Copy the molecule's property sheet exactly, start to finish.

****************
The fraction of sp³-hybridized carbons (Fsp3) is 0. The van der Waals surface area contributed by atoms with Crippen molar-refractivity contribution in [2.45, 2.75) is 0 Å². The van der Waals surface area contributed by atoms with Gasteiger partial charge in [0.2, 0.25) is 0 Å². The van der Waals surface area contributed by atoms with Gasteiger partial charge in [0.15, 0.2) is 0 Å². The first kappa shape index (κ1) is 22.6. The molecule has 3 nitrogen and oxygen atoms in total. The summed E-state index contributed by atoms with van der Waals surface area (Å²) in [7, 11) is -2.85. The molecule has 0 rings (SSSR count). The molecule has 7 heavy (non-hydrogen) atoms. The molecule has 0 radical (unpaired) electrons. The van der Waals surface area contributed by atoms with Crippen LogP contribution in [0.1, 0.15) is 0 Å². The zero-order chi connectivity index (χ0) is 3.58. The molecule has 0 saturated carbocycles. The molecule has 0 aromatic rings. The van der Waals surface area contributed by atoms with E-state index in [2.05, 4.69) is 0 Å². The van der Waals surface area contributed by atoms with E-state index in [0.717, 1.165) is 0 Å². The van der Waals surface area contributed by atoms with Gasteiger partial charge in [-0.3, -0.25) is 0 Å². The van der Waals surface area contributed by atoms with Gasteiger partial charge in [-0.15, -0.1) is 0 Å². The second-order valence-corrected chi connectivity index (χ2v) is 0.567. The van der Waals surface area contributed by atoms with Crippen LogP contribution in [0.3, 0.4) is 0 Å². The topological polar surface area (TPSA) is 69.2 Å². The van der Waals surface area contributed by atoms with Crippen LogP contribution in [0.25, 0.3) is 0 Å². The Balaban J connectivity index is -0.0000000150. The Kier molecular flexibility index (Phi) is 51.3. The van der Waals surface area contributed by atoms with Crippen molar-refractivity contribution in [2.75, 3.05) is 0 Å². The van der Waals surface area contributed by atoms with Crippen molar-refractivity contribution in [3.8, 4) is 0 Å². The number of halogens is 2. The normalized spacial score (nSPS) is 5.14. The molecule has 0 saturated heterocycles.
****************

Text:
The fraction of sp³-hybridized carbons (Fsp3) is 0. The van der Waals surface area contributed by atoms with Crippen molar-refractivity contribution in [2.45, 2.75) is 0 Å². The van der Waals surface area contributed by atoms with Gasteiger partial charge in [0.2, 0.25) is 0 Å². The van der Waals surface area contributed by atoms with Gasteiger partial charge in [0.15, 0.2) is 0 Å². The first kappa shape index (κ1) is 22.6. The molecule has 3 nitrogen and oxygen atoms in total. The summed E-state index contributed by atoms with van der Waals surface area (Å²) in [7, 11) is -2.85. The molecule has 0 rings (SSSR count). The molecule has 7 heavy (non-hydrogen) atoms. The molecule has 0 radical (unpaired) electrons. The van der Waals surface area contributed by atoms with Crippen LogP contribution in [0.1, 0.15) is 0 Å². The zero-order chi connectivity index (χ0) is 3.58. The molecule has 0 saturated carbocycles. The molecule has 0 aromatic rings. The van der Waals surface area contributed by atoms with E-state index in [2.05, 4.69) is 0 Å². The van der Waals surface area contributed by atoms with E-state index in [0.717, 1.165) is 0 Å². The van der Waals surface area contributed by atoms with Gasteiger partial charge in [-0.3, -0.25) is 0 Å². The van der Waals surface area contributed by atoms with Gasteiger partial charge in [-0.15, -0.1) is 0 Å². The second-order valence-corrected chi connectivity index (χ2v) is 0.567. The van der Waals surface area contributed by atoms with Crippen LogP contribution in [0.3, 0.4) is 0 Å². The topological polar surface area (TPSA) is 69.2 Å². The van der Waals surface area contributed by atoms with Crippen LogP contribution in [0.25, 0.3) is 0 Å². The Balaban J connectivity index is -0.0000000150. The Kier molecular flexibility index (Phi) is 51.3. The van der Waals surface area contributed by atoms with Crippen molar-refractivity contribution in [2.75, 3.05) is 0 Å². The van der Waals surface area contributed by atoms with Crippen molar-refractivity contribution in [3.8, 4) is 0 Å². The number of halogens is 2. The normalized spacial score (nSPS) is 5.14. The molecule has 0 saturated heterocycles.